Police are still on the hunt for escaped violent criminal Michael Wheatley after a Chelsea Building Society in Surrey was targeted in an armed robbery.
Investigations are under way into whether the fugitive, who is nicknamed the Skull Cracker after previous brutal robberies, was responsible for incident at the building society in Sunbury.
The 55-year-old has evaded police since the alarm was raised after Wheatley failed to return to to HMP Standford Hill, the open prison on the Isle of Sheppey on Sunday.
Wheatley, who is from Limehouse, east London, was believed to have been spotted in Twickenham, west London, but when police arrived at an address he was not there.
Officers said he boarded the 9.20am Javelin train from Sittingbourne, in Kent, before making his way across the city to Twickenham.
He is also believed to have links with the south east of England. Members of the public have been advised not to approach him.
Prisons minister Jeremy Wright said there would be a full review of the case and the day-release process, with ministers calling for stricter licence terms for prisoners.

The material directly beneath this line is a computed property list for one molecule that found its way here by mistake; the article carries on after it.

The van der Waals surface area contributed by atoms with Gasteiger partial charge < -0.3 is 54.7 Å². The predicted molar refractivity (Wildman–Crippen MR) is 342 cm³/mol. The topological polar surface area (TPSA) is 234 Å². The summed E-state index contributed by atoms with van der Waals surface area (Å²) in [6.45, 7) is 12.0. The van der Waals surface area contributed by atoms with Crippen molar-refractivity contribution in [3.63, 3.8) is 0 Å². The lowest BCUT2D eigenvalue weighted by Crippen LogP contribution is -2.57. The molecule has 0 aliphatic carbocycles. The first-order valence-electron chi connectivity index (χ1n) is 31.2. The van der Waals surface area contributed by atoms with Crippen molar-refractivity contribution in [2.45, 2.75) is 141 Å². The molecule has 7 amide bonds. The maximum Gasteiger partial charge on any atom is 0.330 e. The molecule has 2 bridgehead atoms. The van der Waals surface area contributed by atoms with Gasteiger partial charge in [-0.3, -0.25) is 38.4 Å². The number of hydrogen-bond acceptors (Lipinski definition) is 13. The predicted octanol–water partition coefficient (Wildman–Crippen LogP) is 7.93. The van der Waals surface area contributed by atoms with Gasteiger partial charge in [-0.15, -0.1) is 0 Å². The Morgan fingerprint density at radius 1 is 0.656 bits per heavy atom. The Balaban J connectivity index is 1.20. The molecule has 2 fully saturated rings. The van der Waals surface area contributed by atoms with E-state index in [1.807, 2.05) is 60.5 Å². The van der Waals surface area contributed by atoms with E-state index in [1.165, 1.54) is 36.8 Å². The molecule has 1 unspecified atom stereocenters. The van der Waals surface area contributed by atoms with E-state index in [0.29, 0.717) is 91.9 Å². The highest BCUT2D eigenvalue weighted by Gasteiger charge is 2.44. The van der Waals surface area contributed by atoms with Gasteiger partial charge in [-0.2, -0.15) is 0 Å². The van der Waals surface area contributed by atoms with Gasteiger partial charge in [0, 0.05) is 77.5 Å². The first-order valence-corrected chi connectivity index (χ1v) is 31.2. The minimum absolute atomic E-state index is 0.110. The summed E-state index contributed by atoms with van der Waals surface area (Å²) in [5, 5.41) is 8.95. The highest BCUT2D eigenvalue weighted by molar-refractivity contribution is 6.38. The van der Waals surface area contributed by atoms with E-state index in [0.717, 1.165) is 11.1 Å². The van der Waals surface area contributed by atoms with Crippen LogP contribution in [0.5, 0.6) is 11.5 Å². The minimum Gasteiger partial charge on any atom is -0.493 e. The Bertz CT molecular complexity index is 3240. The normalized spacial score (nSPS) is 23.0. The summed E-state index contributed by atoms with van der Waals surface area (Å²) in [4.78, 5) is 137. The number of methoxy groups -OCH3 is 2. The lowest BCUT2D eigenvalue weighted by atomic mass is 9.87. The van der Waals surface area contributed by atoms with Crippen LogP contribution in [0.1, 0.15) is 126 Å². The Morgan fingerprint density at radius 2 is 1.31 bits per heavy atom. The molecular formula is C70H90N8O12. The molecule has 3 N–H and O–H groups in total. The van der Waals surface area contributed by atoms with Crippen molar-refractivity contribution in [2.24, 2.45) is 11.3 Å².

Wheatley was given the nickname the Skull Cracker in the wake of 13 robberies he committed in 2001 and 2002 across Hampshire and Hertfordshire.
He was on parole from a 27-year sentence for other robberies at the time of the offences and had twice gone on the run previously from a series of jail terms for violent robberies.
The absconder has a history of going missing when he failed to return after being released for a hospital visit in 1988 and four years later he went missing on the way back from an optician appointment.
He became known as the Skull Cracker for pistol-whipping victims during raids, including one 73-year-old woman, and was known to hold a gun to female employees.
He admitted to the robberies and possessing an imitation firearm at the Old Bailey in 2002, being handed a five-year sentence for each of the firearms offences to run concurrently with the life sentences on each of the robbery charges.